Andrew O. Moore is a Senior Fellow with the National League of Cities' Institute for Youth, Education and Families. He provides technical assistance to cities seeking to re-engage disconnected youth in employment, education, and civic life. Moore also provides support and coaching to numerous cities developing multi-sector partnerships focused on postsecondary success, and to additional cities on youth violence reduction. Moore spent 15 years building the nationwide network of service and conservation corps, and consulted on strategy development with numerous U.S. and U.K. organizations.
Arthur "Butch" Blazer served as USDA Deputy Under Secretary for Natural Resources and Environment from 2011-2016. In 2003, Governor Bill Richardson appointed Butch as State Forester of New Mexico, the first Native American to hold that position. During his tenure as State Forester, Butch was also named as Chair of the Council of Western State Foresters and Co-Chair for the Western Forestry Leadership Coalition. A member of the Mescalero Apache Tribe, Butch has been intimately involved in Tribal issues throughout his life. Prior to his service as State Forester, he served 27 years in the Bureau of Indian Affairs. He was also a co-founder of the Native American Fish & Wildlife Society, and has served on their Board of Directors and as the organization's National President. In 1998 Butch was elected, and served two consecutive terms, to the Mescalero Apache Tribal Council. An avid outdoors man, Blazer enjoys hunting, skiing and just "hiding-out" in the vast wilderness of his beautiful Mescalero Apache Reservation.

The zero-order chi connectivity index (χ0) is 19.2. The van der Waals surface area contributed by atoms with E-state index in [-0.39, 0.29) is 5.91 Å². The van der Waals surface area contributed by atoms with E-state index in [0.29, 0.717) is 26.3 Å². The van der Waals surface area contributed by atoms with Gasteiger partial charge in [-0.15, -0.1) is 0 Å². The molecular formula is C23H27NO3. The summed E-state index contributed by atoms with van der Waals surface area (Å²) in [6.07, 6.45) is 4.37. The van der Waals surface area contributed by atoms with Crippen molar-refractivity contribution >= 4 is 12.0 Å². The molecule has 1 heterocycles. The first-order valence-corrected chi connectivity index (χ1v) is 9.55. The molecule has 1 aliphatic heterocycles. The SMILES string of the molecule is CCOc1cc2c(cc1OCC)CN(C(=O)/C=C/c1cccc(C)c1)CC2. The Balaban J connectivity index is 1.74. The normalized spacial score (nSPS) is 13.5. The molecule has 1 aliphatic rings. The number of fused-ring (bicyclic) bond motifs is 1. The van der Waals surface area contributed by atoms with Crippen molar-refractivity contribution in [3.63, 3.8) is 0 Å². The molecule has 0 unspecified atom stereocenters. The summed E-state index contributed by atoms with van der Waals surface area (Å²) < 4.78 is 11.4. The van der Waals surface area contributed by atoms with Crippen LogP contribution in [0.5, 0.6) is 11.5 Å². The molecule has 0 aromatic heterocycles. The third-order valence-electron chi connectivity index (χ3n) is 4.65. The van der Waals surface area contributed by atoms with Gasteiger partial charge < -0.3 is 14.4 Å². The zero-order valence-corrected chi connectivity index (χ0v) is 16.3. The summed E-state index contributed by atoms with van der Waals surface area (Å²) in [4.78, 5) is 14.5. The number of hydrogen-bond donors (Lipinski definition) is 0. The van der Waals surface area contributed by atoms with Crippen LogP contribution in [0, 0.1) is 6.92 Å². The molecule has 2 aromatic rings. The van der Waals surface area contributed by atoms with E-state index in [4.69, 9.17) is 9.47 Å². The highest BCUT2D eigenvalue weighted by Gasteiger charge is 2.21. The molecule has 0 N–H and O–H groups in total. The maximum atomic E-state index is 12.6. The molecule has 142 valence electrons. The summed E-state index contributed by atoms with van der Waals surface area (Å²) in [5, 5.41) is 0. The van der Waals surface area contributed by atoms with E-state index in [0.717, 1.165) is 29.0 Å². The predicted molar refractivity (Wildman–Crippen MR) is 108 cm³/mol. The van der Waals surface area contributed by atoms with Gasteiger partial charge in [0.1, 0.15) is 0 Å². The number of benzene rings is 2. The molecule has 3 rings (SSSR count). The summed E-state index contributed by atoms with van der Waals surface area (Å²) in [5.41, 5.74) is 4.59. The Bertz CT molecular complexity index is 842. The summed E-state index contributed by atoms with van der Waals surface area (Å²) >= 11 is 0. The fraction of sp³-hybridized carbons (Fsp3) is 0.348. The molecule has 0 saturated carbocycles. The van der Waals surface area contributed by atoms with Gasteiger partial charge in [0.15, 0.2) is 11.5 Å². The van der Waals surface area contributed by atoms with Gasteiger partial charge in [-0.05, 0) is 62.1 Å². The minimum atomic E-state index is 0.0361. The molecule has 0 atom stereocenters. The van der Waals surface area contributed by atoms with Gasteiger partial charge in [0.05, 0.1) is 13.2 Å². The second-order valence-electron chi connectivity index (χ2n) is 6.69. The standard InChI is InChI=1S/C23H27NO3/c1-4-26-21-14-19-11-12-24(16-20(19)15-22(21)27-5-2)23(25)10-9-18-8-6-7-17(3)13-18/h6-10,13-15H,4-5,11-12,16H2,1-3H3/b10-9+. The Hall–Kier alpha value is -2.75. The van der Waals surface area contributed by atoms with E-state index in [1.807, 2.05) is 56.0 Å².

Enrique Figueroa serves as the chief executive and administrative officer of the Roberto Hernández Center at the University of Wisconsin-Milwaukee as well as the Assistant to the Provost for Latino Affairs. He works extensively with the Latino community of greater Milwaukee in areas of program development, research, outreach and community empowerment through education. Enrique holds a Ph.D. in Agricultural Economics from UC-Davis and worked as a professor at Cornell University. He was appointed as Deputy Under Secretary for Marketing and Regulatory Programs at the US Department of Agriculture in the Clinton Administration where he was responsible for a two billion dollar budget and a workforce of nearly 15,000. He was one of the first staff members at the California Conservation Corps in the 1970s and is a recognized national scholar, administrator, and Latino community leader.